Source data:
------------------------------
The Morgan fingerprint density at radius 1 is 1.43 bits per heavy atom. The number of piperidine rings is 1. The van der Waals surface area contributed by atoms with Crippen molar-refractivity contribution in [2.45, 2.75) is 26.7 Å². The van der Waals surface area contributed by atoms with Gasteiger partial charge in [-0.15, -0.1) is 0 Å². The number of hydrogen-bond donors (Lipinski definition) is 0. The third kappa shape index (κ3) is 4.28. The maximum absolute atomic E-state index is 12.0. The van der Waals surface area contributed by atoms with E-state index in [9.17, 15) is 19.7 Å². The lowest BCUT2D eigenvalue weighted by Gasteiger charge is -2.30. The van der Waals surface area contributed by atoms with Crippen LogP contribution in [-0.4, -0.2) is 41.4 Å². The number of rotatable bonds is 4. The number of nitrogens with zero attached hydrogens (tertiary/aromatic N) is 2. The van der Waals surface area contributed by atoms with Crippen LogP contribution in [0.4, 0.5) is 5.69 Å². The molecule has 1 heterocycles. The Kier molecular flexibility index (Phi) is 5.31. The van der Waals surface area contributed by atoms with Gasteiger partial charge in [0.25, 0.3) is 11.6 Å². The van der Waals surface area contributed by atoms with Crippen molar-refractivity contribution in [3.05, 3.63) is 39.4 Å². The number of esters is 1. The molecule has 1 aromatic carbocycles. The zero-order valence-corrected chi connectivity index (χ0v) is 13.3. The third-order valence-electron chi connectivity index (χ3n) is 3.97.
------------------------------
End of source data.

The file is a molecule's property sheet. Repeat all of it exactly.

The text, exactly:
The Morgan fingerprint density at radius 1 is 1.43 bits per heavy atom. The number of piperidine rings is 1. The van der Waals surface area contributed by atoms with Crippen molar-refractivity contribution in [2.45, 2.75) is 26.7 Å². The van der Waals surface area contributed by atoms with Gasteiger partial charge in [-0.15, -0.1) is 0 Å². The number of hydrogen-bond donors (Lipinski definition) is 0. The third kappa shape index (κ3) is 4.28. The maximum absolute atomic E-state index is 12.0. The van der Waals surface area contributed by atoms with E-state index in [9.17, 15) is 19.7 Å². The lowest BCUT2D eigenvalue weighted by Gasteiger charge is -2.30. The van der Waals surface area contributed by atoms with Crippen LogP contribution in [-0.4, -0.2) is 41.4 Å². The number of rotatable bonds is 4. The number of nitrogens with zero attached hydrogens (tertiary/aromatic N) is 2. The van der Waals surface area contributed by atoms with Crippen LogP contribution in [0.4, 0.5) is 5.69 Å². The molecule has 1 heterocycles. The Kier molecular flexibility index (Phi) is 5.31. The van der Waals surface area contributed by atoms with Gasteiger partial charge in [0.25, 0.3) is 11.6 Å². The van der Waals surface area contributed by atoms with Crippen molar-refractivity contribution in [3.05, 3.63) is 39.4 Å². The number of esters is 1. The molecule has 1 aromatic carbocycles. The zero-order valence-corrected chi connectivity index (χ0v) is 13.3. The third-order valence-electron chi connectivity index (χ3n) is 3.97.